4:00 AM 23rd October 2021
Uncover The Hidden Heritage On Your Local Waterways
Campaigning charity, The Inland Waterways Association (IWA) is asking for people to help uncover hidden heritage on their local waterways. Along the canals and rivers of the UK are many smaller manmade features that were installed way back when the waterways were first built or while they were being used for transportation, and IWA believes that these are often overlooked today. IWA would like to record more of these small details but needs help from the local community.
Larger structures such as bridges, locks, aqueducts and tunnels are all quite obvious and some of them are protected either by being Listed or as part of a wider conservation area, but smaller features can sometimes be missed both by people using the waterways and by council planners and developers. IWA feels strongly that although they might be small, these features are no less important to the history of waterways.
IWA would like to know about things like rope marks on a bridge, mason’s marks on a lock wall, canal company signage or mile posts along the towpath. Each of these might seem like a tiny thing but it all adds to the overall heritage of the waterway setting and tells the story of how the waterways were built and used in the past.
Alison Smedley, Campaigns & Public Affairs manager, IWA says:
So how can you help?
“IWA believes that waterways should be protected from inappropriate development, through being included in a Conservation Area or by specific buildings and structures being Listed. As part of our campaign to call for local authorities to better protect waterways heritage, we are asking people to investigate their local canal or river in more detail than perhaps they ever have before and find items of interest. We want to make sure the quirky features of the waterways are retained, ideally in working order and are not forgotten in the future.”
Next time you go down to your local waterway, why not see if you can spot a forgotten historic feature from the days of the working boats, or something that dates from when the canal was first built? If you spot something, IWA would like you to snap a photo of it on your phone and then send it to email@example.com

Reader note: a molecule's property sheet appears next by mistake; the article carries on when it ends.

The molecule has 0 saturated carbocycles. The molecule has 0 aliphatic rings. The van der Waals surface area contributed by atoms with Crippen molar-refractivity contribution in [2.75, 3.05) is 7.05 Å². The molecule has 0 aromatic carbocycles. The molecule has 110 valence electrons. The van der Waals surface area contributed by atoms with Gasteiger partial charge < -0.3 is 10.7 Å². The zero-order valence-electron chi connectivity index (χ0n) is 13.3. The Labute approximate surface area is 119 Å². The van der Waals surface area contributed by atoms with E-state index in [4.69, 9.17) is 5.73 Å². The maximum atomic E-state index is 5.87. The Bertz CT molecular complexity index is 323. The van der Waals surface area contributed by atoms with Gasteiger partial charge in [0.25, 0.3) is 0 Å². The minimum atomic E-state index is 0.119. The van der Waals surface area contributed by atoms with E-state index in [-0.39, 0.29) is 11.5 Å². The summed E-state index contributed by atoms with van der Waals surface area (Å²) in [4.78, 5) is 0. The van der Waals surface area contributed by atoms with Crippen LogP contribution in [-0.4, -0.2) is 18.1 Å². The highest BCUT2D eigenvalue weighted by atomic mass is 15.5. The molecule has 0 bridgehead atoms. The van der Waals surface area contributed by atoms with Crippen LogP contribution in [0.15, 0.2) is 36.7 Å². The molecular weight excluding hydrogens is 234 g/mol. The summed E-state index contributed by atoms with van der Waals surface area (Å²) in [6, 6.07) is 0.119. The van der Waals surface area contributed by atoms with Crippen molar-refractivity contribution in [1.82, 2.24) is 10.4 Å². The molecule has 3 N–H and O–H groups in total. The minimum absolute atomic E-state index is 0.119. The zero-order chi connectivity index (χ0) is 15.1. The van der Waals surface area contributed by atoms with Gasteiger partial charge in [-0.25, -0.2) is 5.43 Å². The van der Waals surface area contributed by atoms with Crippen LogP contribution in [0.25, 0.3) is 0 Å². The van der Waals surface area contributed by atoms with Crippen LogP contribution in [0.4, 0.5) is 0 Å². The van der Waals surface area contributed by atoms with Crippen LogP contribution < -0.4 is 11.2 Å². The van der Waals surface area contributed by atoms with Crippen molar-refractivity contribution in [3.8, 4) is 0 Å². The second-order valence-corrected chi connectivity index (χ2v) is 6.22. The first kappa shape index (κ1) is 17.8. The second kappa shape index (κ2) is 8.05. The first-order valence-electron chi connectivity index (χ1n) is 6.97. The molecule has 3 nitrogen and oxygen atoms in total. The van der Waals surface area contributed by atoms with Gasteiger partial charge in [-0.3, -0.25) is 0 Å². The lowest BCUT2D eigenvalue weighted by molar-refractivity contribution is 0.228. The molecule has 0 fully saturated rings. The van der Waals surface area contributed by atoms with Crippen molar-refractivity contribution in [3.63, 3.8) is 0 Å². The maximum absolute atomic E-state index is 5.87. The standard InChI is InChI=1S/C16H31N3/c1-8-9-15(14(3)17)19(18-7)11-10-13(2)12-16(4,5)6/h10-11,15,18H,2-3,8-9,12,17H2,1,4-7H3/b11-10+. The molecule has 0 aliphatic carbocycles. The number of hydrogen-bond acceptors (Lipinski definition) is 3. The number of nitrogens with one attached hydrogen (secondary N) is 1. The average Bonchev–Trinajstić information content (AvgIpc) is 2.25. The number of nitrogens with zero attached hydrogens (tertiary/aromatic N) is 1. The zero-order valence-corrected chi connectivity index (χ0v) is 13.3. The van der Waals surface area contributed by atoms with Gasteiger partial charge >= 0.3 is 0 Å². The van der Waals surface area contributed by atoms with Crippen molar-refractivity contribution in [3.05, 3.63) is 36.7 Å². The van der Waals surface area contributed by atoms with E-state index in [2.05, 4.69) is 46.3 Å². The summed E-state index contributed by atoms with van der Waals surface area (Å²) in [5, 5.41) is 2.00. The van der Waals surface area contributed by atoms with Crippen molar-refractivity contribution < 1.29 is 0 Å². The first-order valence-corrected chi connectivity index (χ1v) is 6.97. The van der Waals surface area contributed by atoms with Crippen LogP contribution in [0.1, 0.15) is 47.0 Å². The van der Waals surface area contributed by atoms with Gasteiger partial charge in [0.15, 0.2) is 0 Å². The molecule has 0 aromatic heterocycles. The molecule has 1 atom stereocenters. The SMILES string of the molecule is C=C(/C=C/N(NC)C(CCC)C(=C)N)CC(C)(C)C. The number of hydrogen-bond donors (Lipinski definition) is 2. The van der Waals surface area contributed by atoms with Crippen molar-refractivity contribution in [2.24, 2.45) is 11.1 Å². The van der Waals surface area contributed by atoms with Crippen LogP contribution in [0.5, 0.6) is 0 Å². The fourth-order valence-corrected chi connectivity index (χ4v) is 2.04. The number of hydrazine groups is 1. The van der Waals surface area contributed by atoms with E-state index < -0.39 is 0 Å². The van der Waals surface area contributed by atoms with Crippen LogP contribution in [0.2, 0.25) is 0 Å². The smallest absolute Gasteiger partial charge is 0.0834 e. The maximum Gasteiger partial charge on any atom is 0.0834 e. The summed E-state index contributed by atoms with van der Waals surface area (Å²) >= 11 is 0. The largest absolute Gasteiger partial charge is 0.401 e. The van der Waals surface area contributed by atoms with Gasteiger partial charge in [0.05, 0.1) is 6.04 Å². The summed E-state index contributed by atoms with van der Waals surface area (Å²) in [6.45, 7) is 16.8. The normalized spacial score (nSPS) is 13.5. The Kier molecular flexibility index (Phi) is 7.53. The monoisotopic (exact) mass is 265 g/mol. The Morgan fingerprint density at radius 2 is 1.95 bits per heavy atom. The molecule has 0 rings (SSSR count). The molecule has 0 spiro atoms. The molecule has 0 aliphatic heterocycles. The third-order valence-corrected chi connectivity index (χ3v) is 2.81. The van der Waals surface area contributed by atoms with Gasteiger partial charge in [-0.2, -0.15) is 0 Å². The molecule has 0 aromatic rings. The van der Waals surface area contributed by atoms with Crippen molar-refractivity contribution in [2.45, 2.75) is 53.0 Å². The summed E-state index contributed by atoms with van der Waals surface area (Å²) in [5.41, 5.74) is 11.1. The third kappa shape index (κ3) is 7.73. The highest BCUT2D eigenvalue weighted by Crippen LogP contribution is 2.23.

. Once received, one of IWA’s resident Heritage experts will try and identify the feature and upload it into the IWA Hidden Heritage Gallery which can be found on the charity’s website www.waterways.org.uk
. The aim is to record as many important historical features as possible as a resource for future generations.
Please include the exact location, ideally using the ‘what3words’ app. If you could take a close up picture of the feature and also a photo of the overall setting, that will help with the identification. Please also grant permission for IWA to use your photographs.
The type of things you might look out for are:
This small curved metal pin can sometimes be found on locks. It could easily be overlooked by future generations, and maybe not always be retained when major works take place. Its purpose was to help get a horse drawn (or bow hauled) boat out of a lock by using a rope and a pulley block against this pin to create momentum to propel the boat forward.
Grooves cut into metal, masonry and wood are lasting reminders of the number of boats that would have been towed by a horse along the waterways, with the rope always finding the same slot to carve out the gouges still seen today.
The towpath side of the bridge arches is a common place to find rope marks, but you can also find them on bollards, railings, and even sometimes on the paddle gear.
Rollers were used to protect masonry from rope damage or to prevent the towline from taking the shortest route between boat and horse on some of the tighter bends, such as on the Leeds & Liverpool Canal and on the River Wey, shown here.
Cast iron mileposts and stone milestones are features of many waterways, with some even having ½ and ¼ mile markers in between the mileposts. Not all waterways had them, but those that do each had their own unique design.
Mileposts were used to work out tolls for boats carrying cargo.
Balance beam spikes
Some waterways have lock gates with specially designed spikes to keep them in the open or closed position. This example is from the Crinan Canal in Scotland.
Date stones can be found in many places – often on bridges or aqueducts.
To download the FREE HIDDEN HERITAGE SPOTTERS GUIDE, please visit https://waterways.org.uk/campaigns/canal-heritage